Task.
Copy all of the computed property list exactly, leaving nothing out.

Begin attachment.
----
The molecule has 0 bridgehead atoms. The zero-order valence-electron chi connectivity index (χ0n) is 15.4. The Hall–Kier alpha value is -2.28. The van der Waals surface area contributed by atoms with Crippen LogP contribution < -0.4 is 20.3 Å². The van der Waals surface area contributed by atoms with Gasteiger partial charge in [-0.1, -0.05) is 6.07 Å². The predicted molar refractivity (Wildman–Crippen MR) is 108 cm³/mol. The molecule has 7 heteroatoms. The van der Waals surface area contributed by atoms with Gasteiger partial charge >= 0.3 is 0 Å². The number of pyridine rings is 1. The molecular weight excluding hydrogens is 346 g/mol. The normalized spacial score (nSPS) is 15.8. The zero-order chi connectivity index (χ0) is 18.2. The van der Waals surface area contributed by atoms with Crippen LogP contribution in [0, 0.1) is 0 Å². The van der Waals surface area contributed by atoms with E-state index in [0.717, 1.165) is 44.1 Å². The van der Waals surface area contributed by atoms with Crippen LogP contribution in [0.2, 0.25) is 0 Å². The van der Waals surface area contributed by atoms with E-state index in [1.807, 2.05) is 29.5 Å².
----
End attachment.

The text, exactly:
The molecule has 0 bridgehead atoms. The zero-order valence-electron chi connectivity index (χ0n) is 15.4. The Hall–Kier alpha value is -2.28. The van der Waals surface area contributed by atoms with Crippen LogP contribution < -0.4 is 20.3 Å². The van der Waals surface area contributed by atoms with Gasteiger partial charge in [-0.1, -0.05) is 6.07 Å². The predicted molar refractivity (Wildman–Crippen MR) is 108 cm³/mol. The molecule has 7 heteroatoms. The van der Waals surface area contributed by atoms with Gasteiger partial charge >= 0.3 is 0 Å². The number of pyridine rings is 1. The molecular weight excluding hydrogens is 346 g/mol. The normalized spacial score (nSPS) is 15.8. The zero-order chi connectivity index (χ0) is 18.2. The van der Waals surface area contributed by atoms with Crippen LogP contribution in [0, 0.1) is 0 Å². The van der Waals surface area contributed by atoms with E-state index in [0.717, 1.165) is 44.1 Å². The van der Waals surface area contributed by atoms with Crippen LogP contribution in [0.2, 0.25) is 0 Å². The van der Waals surface area contributed by atoms with E-state index in [1.807, 2.05) is 29.5 Å².